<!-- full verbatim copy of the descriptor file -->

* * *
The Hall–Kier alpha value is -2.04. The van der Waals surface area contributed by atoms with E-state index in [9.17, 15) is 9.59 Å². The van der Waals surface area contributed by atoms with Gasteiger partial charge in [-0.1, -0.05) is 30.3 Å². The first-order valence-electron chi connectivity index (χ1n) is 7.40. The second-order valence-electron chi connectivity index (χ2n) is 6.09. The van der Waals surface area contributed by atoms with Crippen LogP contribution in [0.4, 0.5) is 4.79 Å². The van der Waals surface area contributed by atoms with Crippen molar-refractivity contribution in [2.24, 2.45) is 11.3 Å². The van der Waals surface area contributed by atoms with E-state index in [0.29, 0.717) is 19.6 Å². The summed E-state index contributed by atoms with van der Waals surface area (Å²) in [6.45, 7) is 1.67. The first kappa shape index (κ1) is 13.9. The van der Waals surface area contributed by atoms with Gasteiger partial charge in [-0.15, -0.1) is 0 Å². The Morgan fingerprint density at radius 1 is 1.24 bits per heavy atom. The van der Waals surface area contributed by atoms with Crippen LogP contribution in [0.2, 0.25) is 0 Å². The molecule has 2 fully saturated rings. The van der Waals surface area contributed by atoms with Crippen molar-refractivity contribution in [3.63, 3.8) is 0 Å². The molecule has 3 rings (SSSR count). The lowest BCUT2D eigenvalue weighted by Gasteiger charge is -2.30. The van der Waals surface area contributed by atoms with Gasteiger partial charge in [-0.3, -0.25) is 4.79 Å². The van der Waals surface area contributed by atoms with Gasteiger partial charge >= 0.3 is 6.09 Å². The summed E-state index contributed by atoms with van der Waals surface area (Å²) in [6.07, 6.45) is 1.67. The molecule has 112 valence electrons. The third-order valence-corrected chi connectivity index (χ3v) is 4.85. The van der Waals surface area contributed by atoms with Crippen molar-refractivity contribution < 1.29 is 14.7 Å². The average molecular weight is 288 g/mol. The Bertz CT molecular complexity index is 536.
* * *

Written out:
The Hall–Kier alpha value is -2.04. The van der Waals surface area contributed by atoms with E-state index in [9.17, 15) is 9.59 Å². The van der Waals surface area contributed by atoms with Gasteiger partial charge in [-0.1, -0.05) is 30.3 Å². The first-order valence-electron chi connectivity index (χ1n) is 7.40. The second-order valence-electron chi connectivity index (χ2n) is 6.09. The van der Waals surface area contributed by atoms with Crippen LogP contribution in [0.4, 0.5) is 4.79 Å². The van der Waals surface area contributed by atoms with Crippen molar-refractivity contribution in [2.24, 2.45) is 11.3 Å². The van der Waals surface area contributed by atoms with E-state index in [0.29, 0.717) is 19.6 Å². The summed E-state index contributed by atoms with van der Waals surface area (Å²) in [6.45, 7) is 1.67. The first kappa shape index (κ1) is 13.9. The van der Waals surface area contributed by atoms with Gasteiger partial charge in [-0.15, -0.1) is 0 Å². The Morgan fingerprint density at radius 1 is 1.24 bits per heavy atom. The van der Waals surface area contributed by atoms with Crippen LogP contribution in [0.2, 0.25) is 0 Å². The molecule has 2 fully saturated rings. The van der Waals surface area contributed by atoms with Crippen molar-refractivity contribution in [3.63, 3.8) is 0 Å². The molecule has 3 rings (SSSR count). The lowest BCUT2D eigenvalue weighted by Gasteiger charge is -2.30. The van der Waals surface area contributed by atoms with Gasteiger partial charge in [-0.3, -0.25) is 4.79 Å². The van der Waals surface area contributed by atoms with Gasteiger partial charge >= 0.3 is 6.09 Å². The summed E-state index contributed by atoms with van der Waals surface area (Å²) in [6.07, 6.45) is 1.67. The molecule has 112 valence electrons. The third-order valence-corrected chi connectivity index (χ3v) is 4.85. The van der Waals surface area contributed by atoms with Crippen molar-refractivity contribution < 1.29 is 14.7 Å². The average molecular weight is 288 g/mol. The Bertz CT molecular complexity index is 536.